Taylor's checkerspot (Euphydryas editha taylori)

Category: Butterflies and moths
State status: Endangered
Federal ESA status: Endangered
Vulnerability to climate change (More details)


If you see this species, please share your observation using the WDFW wildlife reporting form. Providing detailed information such as a photo and exact coordinates will improve the confidence and value of this observation to WDFW species conservation and management.

Taylor’s checkerspot is a Pacific Northwest endemic butterfly. It is currently restricted to a small scattering of 8 populations in Washington, a single population in British Columbia, and 2 populations in Oregon. The decline of this butterfly has accompanied the loss of open, prairie and grassland habitats.

Description and Range

Physical description

Taylor’s checkerspot is a medium-sized butterfly with a striking checkered pattern of orange to brick red, black, and cream. It is a subspecies of Edith’s checkerspot; three additional Edith’s checkerspot subspecies occur within Washington (colonia, beani, and edithana).

Ecology and life history

The Taylor’s checkerspot is dependent on prairie and grassland habitats. It also occupies coastal bluffs and dunes as well as small forest openings (balds). 

Close up of a patch of the prairie plant Harsh Paintbrush with orange flowers
Photo by WDFW
"Harsh paintbrush" is one of various host plants important to Taylor's checkerspot.

The species is currently restricted to a small scattering of eight populations in Washington, a single population in British Columbia, and two populations in Oregon. Like other butterflies that rely on these habitats in the Willamette Valley-Puget Trough-Georgia Basin ecosystem, it has declined dramatically due to widespread habitat degradation and loss of prairie-oak ecosystems from development, invasive species, and loss of beneficial disturbance mechanisms. Habitat enhancement efforts for Taylor's checkerspot since 2006 have been significant, however, the amount of fully-restored habitat relative to need is low, and the configuration of habitat remains fragmented and isolated. 

Females emerge in the spring and lay eggs on host plants of the family Scrophulariaceae, which are often specific to sites (or populations); these include harsh paintbrush (Castilleja hispida), marsh speedwell (Veronica scutellata), American brooklime (V. beccabunga), and non- natives including plantains (Plantago lanceolate and P. major) and thyme-leaved speedwell (V. serpyllifolia ssp. serpyllifolia). When the caterpillars emerge, they depend on these primary host species for food until early summer, when they enter an inactive diapause stage (a state of suspended development).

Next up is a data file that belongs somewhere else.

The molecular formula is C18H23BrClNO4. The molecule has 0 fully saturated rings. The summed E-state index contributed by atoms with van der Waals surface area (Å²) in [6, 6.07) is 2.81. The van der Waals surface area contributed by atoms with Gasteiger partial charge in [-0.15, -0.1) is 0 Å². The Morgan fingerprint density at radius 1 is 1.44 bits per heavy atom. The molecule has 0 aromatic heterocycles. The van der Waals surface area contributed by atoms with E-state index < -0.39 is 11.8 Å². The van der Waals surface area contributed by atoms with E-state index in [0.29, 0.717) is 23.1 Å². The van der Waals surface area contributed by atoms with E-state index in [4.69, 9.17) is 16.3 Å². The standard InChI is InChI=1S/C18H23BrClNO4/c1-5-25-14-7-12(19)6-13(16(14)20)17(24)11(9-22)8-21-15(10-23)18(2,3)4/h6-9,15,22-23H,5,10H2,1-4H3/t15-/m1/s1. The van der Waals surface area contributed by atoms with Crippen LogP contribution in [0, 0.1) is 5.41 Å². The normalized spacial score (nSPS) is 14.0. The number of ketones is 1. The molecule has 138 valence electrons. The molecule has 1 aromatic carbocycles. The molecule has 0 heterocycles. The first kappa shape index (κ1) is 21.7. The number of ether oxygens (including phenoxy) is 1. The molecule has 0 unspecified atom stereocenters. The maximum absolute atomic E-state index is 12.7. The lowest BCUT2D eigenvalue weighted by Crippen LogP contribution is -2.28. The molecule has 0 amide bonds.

Emerging from a diapause in late winter, the caterpillars feed more broadly on the primary hosts and other post-diapause food plants that may be available, including sea blush (Plectritis congesta), blue-eyed Marys (Collinsia parviflora and C. grandiflora), and dwarf owl-clover (Triphysaria pusilla). 

Taylor's checkerspot larvae cling the leaves of their host plant
Photo by WDFW
Taylor's checkerspot caterpillars clinging to their host plant.

Geographic range

The Taylor’s checkerspot was historically found in open, prairie and grassland habitats from southeastern Vancouver Island, British Columbia, south through the Puget Trough in western Washington, and into the southern Willamette Valley in Oregon. Its distribution included 45 documented locations in Washington from the San Juan Islands south to the Cowlitz River in Lewis County.

Today, the butterfly is restricted to 11 known populations: eight in Washington, one in British Columbia, and two in Oregon.

For a map of worldwide distribution and other species’ information, check out NatureServe Explorer.

Climate vulnerability

Sensitivity to climate change


Taylor's checkerspot sensitivity is driven by increased temperature, increased frequency of temperature and precipitation extremes, and drought. Additionally, montane populations are affected by reduced snowpack and earlier snowmelt which creates highly exposed, novel conditions for overwintering larvae, likely increasing mortality, and contributes to habitat degradation by hastening conifer encroachment in the butterfly's open, grassland habitat. Sea level rise paired with storm surges and windy conditions can inundate or cause significant sediment alteration in low-lying coastal habitats of TC. Storm events and sea level rise can cause larval mortality and contribute to temporary or permanent habitat loss due to inundation, burial of host and forage plants, and loss of anchoring substrate and woody debris required for vegetation establishment. Recent storm events have been observed inundating occupied TC habitat, followed by loss of host plants in these areas. Population numbers vary annually in response to variable weather because TCs exhibit physiological and indirect (i.e., habitat) sensitivity to temperature and precipitation. Temperature influences butterfly behavior (e.g., mating, foraging, egg-laying time), adult life span, and larval development. Cool, wet spring conditions limit adult activity and therefore fecundity. Warming temperature may also affect phenological timing between TC and key plant species (host and nectar plants), causing low availability of nectar resources and pre-mature desiccation of larval forage, leading to reduced fitness or starvation of adults or larvae. Taylor's checkerspot is also sensitive to rain, and extreme downpours could cause severe population declines by washing away eggs and larvae and limiting adult flight.

Confidence: High

Exposure to climate change


  • Increased temperatures
  • Drought
  • Extreme precipitation events
  • Increased invasive weeds
  • Increased frequency of temperature and precipitation extremes